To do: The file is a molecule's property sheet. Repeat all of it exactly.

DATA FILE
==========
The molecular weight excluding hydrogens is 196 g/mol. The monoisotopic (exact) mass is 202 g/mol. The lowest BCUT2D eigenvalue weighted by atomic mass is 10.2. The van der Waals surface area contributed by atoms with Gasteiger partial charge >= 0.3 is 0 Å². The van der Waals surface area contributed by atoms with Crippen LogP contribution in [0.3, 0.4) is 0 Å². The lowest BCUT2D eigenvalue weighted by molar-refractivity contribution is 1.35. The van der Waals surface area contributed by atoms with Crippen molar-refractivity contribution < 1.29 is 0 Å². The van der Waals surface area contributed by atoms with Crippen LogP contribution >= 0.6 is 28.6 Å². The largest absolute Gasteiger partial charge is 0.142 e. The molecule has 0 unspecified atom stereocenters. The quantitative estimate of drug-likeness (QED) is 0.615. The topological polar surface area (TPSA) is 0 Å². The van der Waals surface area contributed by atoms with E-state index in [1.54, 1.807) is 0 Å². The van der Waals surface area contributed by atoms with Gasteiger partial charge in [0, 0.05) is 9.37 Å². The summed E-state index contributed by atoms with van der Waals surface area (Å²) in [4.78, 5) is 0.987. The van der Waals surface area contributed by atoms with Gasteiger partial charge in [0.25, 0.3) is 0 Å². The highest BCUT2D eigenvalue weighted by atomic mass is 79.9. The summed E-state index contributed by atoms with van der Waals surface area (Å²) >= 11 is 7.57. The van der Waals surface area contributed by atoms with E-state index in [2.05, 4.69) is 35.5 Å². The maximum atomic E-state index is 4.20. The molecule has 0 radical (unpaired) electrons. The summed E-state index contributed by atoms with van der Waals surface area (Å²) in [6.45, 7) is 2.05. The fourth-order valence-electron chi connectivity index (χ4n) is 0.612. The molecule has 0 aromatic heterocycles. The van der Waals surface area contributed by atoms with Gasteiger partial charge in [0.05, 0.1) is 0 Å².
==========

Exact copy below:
The molecular weight excluding hydrogens is 196 g/mol. The monoisotopic (exact) mass is 202 g/mol. The lowest BCUT2D eigenvalue weighted by atomic mass is 10.2. The van der Waals surface area contributed by atoms with Gasteiger partial charge >= 0.3 is 0 Å². The van der Waals surface area contributed by atoms with Crippen LogP contribution in [0.3, 0.4) is 0 Å². The lowest BCUT2D eigenvalue weighted by molar-refractivity contribution is 1.35. The van der Waals surface area contributed by atoms with Crippen molar-refractivity contribution < 1.29 is 0 Å². The van der Waals surface area contributed by atoms with Crippen LogP contribution >= 0.6 is 28.6 Å². The largest absolute Gasteiger partial charge is 0.142 e. The molecule has 0 unspecified atom stereocenters. The quantitative estimate of drug-likeness (QED) is 0.615. The topological polar surface area (TPSA) is 0 Å². The van der Waals surface area contributed by atoms with E-state index in [1.54, 1.807) is 0 Å². The van der Waals surface area contributed by atoms with Gasteiger partial charge in [0, 0.05) is 9.37 Å². The summed E-state index contributed by atoms with van der Waals surface area (Å²) in [4.78, 5) is 0.987. The van der Waals surface area contributed by atoms with Gasteiger partial charge in [0.25, 0.3) is 0 Å². The highest BCUT2D eigenvalue weighted by atomic mass is 79.9. The summed E-state index contributed by atoms with van der Waals surface area (Å²) >= 11 is 7.57. The van der Waals surface area contributed by atoms with E-state index in [2.05, 4.69) is 35.5 Å². The maximum atomic E-state index is 4.20. The molecule has 0 radical (unpaired) electrons. The summed E-state index contributed by atoms with van der Waals surface area (Å²) in [6.45, 7) is 2.05. The fourth-order valence-electron chi connectivity index (χ4n) is 0.612. The molecule has 0 aromatic heterocycles. The van der Waals surface area contributed by atoms with Gasteiger partial charge in [0.05, 0.1) is 0 Å².